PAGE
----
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l‘Arpège, Paris

I heard a vicious rumour. At dinner recently, an American couple seated at an adjacent table, having engaged a friend and me in conversation, revealed that they used to eat at l’Arpège, but that was before the chef became a vegetarian. It was a shocking comment. We were aghast. In hindsight, however, such statements should […]

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The Sportsman, Seasalter

Great expectations. That is what we all had. That is also the title of Dickens’ novel of which some was set in or around where we would be lunching today. The we, well, that would be Aaron, half of A Life Worth Eating; Ulterior Epicure; an as yet, un-aliased and unaffiliated passive foodie (let’s call […]

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Maison Pic, Valence

  In the town of Valence, there was once a famous jurist called Jacques Cujas. He had an even more famous student, François Rabelais, who would go on to become the writer of note and notoriety from the Renaissance. Besides author, editor, friar, doctor, curate and lecturer, he was a lifelong cook and his works […]

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Noma, Copenhagen

   Noma = Nordisk + Mad = Nordic + Food. A simple name reveals a simple aim. There is a movement (for lack of a better term) in gastronomy towards a cuisine that is, above all, natural, but also generally fiercely local, seasonal and with a focus on superior ingredients. It is a style that […]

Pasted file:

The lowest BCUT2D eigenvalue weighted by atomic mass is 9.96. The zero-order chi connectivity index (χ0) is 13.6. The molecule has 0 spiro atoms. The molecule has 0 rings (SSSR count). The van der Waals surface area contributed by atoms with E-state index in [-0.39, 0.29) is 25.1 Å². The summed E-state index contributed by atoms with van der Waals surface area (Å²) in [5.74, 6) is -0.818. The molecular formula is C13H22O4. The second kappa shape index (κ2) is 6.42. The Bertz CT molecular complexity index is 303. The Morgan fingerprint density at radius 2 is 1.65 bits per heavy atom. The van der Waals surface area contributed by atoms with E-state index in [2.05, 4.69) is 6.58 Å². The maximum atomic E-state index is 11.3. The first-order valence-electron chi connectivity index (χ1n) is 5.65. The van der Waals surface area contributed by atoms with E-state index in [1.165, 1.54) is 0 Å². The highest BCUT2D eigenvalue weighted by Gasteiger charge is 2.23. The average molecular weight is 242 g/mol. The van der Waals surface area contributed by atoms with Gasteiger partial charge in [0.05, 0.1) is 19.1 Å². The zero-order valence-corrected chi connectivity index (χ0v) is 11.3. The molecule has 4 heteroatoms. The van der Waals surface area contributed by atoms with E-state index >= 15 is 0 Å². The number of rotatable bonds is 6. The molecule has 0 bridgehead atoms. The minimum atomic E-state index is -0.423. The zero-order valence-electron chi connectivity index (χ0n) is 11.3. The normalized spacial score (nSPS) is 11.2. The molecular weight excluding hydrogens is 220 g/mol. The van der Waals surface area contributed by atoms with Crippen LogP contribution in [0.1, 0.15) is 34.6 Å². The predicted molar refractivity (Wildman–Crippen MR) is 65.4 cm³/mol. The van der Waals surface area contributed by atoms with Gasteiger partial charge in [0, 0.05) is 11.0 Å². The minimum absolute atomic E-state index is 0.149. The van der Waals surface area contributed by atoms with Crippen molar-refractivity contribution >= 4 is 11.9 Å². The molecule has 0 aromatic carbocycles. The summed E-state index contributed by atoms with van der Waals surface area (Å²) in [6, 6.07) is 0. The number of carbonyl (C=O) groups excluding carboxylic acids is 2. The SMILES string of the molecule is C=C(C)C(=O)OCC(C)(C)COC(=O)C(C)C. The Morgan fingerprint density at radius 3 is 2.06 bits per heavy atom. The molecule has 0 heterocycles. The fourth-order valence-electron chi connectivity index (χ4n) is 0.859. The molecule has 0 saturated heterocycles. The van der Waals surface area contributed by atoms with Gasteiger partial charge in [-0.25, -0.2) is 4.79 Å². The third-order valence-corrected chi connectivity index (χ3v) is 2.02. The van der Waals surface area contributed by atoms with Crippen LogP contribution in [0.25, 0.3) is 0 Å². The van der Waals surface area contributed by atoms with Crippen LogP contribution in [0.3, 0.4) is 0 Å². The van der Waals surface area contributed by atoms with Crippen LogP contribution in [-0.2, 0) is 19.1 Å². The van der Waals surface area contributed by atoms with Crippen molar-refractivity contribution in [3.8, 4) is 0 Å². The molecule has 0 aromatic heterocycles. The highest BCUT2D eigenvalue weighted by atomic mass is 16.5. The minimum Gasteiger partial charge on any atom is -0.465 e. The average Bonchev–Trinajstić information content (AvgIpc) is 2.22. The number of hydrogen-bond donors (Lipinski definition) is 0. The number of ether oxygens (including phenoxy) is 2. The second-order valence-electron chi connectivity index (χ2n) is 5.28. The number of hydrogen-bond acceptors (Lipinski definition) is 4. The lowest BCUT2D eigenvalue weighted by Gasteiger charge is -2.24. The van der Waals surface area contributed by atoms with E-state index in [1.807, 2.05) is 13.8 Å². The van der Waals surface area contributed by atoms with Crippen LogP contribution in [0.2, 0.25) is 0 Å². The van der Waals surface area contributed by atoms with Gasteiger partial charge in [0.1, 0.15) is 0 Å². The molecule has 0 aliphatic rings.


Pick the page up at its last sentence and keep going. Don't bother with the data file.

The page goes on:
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Søllerød Kro, Copenhagen

Søllerød is a village on the northern cusp of Copenhagen. Although small, it boasts a serious history. Its medieval church dates back to 1100 AD whilst a number of its eighteenth and nineteenth century country-houses can claim to have once lodged illustrious local and international artists and poets alike – including the country’s most-loved, Hans […]

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Fäviken Magasinet, Järpen

‘Is it right that I force my customers to kill a chicken at their table before I cook it for their dinner?’ This was how Magnus Nilsson, flushed with excitement, accosted me one afternoon during February’s Omnivore food festival in Deauville. ‘A couple of Russian ladies just asked me this during an interview,’ he gushed. […]

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Victor’s Gourmet-Restaurant Schloss Berg, Perl-Nennig

In one of Germany’s most westerly corners, where France, Luxembourg and the federal republic collide, resides a Renaissance castle amidst the Mosel vineyards. Dating back originally to the twelfth century, Schloss berg in little Nennig, a village literally leaning against Luxembourg’s border, is more schloß than it is berg – the latter generally being medieval, […]